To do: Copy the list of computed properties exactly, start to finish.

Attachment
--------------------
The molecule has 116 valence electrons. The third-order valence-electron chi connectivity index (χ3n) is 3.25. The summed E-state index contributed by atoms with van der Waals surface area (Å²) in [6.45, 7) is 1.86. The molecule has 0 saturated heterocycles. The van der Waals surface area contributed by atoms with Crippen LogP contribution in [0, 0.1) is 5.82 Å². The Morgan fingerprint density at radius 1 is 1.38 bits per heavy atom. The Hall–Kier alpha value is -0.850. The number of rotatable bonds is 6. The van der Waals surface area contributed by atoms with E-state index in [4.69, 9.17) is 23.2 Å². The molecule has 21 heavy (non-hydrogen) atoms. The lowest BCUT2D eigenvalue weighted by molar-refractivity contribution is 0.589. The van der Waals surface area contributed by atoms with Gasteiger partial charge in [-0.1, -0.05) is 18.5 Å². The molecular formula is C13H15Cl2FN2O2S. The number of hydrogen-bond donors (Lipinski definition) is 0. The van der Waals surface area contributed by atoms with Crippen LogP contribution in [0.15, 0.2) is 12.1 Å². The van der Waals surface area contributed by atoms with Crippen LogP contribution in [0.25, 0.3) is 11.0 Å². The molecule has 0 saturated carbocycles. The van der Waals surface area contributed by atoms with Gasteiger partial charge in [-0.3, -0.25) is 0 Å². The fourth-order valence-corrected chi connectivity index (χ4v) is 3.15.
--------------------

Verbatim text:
The molecule has 116 valence electrons. The third-order valence-electron chi connectivity index (χ3n) is 3.25. The summed E-state index contributed by atoms with van der Waals surface area (Å²) in [6.45, 7) is 1.86. The molecule has 0 saturated heterocycles. The van der Waals surface area contributed by atoms with Crippen LogP contribution in [0, 0.1) is 5.82 Å². The Morgan fingerprint density at radius 1 is 1.38 bits per heavy atom. The Hall–Kier alpha value is -0.850. The number of rotatable bonds is 6. The van der Waals surface area contributed by atoms with E-state index in [4.69, 9.17) is 23.2 Å². The molecule has 21 heavy (non-hydrogen) atoms. The lowest BCUT2D eigenvalue weighted by molar-refractivity contribution is 0.589. The van der Waals surface area contributed by atoms with Gasteiger partial charge in [-0.1, -0.05) is 18.5 Å². The molecular formula is C13H15Cl2FN2O2S. The number of hydrogen-bond donors (Lipinski definition) is 0. The van der Waals surface area contributed by atoms with Crippen LogP contribution in [0.15, 0.2) is 12.1 Å². The van der Waals surface area contributed by atoms with Crippen LogP contribution in [0.25, 0.3) is 11.0 Å². The molecule has 0 saturated carbocycles. The van der Waals surface area contributed by atoms with Gasteiger partial charge in [-0.3, -0.25) is 0 Å². The fourth-order valence-corrected chi connectivity index (χ4v) is 3.15.